RBI policy: Clearly more sanguine on growth, but cautious on inflation

Madan Sabnavis, chief economist, CARE Ratings (Photo: PHOTO CREDIT: Kamlesh Pednekar)
The RBI monetary policy action in the last couple of policies was quite predictable, as inflation has been high and the economy has moved from the ‘lockdown’ to ‘unlock’ phase. This, in a way, has made it easier to take a decision and hence the market should not really be surprised. However, the immediate reaction was a slight upward movement in the 10-years G-Sec.

The Reserve Bank of India (RBI) has been working on the liquidity side to guide interest rates, especially on bonds, as given the large volumes of borrowings by the government, interest rates should have increased. The combination of open market operations (OMOs), operation twist and targeted long-term refinance options (TLTROs) has helped immensely to achieve this objective. In fact, the announcements made in the last policy of allowing banks to reverse the LTROs was a way of drawing back on the quantitative easing (QE), which was brought about in a definite way since March when the lockdown was imposed. Hence, there has been a lot of discretion showed by the central bank, as there have been large investments made by banks in the overnight reverse-repo auctions.

The RBI, however, in its statement has indicated that there is still room for monetary policy support for growth, which is not yet broad-based, as per the latest information available. Hence, one may expect that the RBI can cut interest rates based on the inflation trajectory. That said, a lot will depend on how food inflation moves in the next few months. The expectation is that inflation will be above 5.5 per cent for the rests of the year with Q3FY21 at 6.8 per cent and at Q4FY21 at 5.8 per cent. Quite clearly, the scope for rate cuts in the financial year will be difficult under these conditions. It is more likely that rate cuts can be invoked earliest in financial year 2021-22 (FY22).

However, there is assurance given that there will never be an issue on liquidity through various measures. The on-tap TLTRO funds will now be expanded to the 26 sectors identified by the Kamath Committee, as also healthcare. This brings it in alignment with the government’s move to extend the Emergency Credit Line Guarantee Scheme (ELCGS) coverage to these sectors in November. Therefore, the system need not really worry about liquidity.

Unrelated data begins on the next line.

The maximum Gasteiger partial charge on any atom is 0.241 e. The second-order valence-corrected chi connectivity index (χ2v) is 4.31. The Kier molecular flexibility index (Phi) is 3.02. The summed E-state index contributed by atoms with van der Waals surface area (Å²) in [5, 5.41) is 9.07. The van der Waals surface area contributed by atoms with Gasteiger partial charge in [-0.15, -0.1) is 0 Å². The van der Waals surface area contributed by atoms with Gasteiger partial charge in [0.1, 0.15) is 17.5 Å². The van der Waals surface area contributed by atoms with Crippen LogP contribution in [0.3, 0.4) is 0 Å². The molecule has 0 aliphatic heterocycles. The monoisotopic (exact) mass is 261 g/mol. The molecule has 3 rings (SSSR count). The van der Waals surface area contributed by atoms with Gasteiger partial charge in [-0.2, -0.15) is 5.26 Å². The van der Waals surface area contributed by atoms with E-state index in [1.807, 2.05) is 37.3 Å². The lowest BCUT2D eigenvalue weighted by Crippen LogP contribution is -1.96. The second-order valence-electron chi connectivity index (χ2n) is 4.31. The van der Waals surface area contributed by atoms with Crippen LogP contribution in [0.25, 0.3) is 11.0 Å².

These measures will actually ensure that while basic regulatory rates have not changed the market yields on bonds will remain stable and the infusion of liquidity as and when required will ensure that they are range bound. This benefit will percolate to corporate bonds, too, as pointed out by the RBI that spreads over G-Secs has returned to the pre-pandemic levels and hence in general borrowing costs should be stable.

The RBI’s take on growth is interesting as it is looking at marginal positive growth in Q3 and Q4. This is based on faster-than-expected recoveries witnessed in several sectors including services. While Q4 forecast is more or less in lines with the market, the Q3 forecast is unique even though growth is to be just 0.1 per cent. This will imply that the RBI expects sustenance of demand in December, too. If this does happen, it can be said that growth in Q4 could be even higher. The overall forecast of -7.5 per cent for the year appears to be in line with CARE Ratings’ estimate of  -7.5-7.7 per cent.

The curious message we get form the statement is that inflation is no longer the only target and we are back to the old days when both growth and inflation were targets for monetary policy. There is, hence, no talk of raising rates even though inflation is going to be well above the 4 per cent mark through the rest of the year. While this could be due to unusual conditions this year, it will need to be seen whether this stance continues into FY22.



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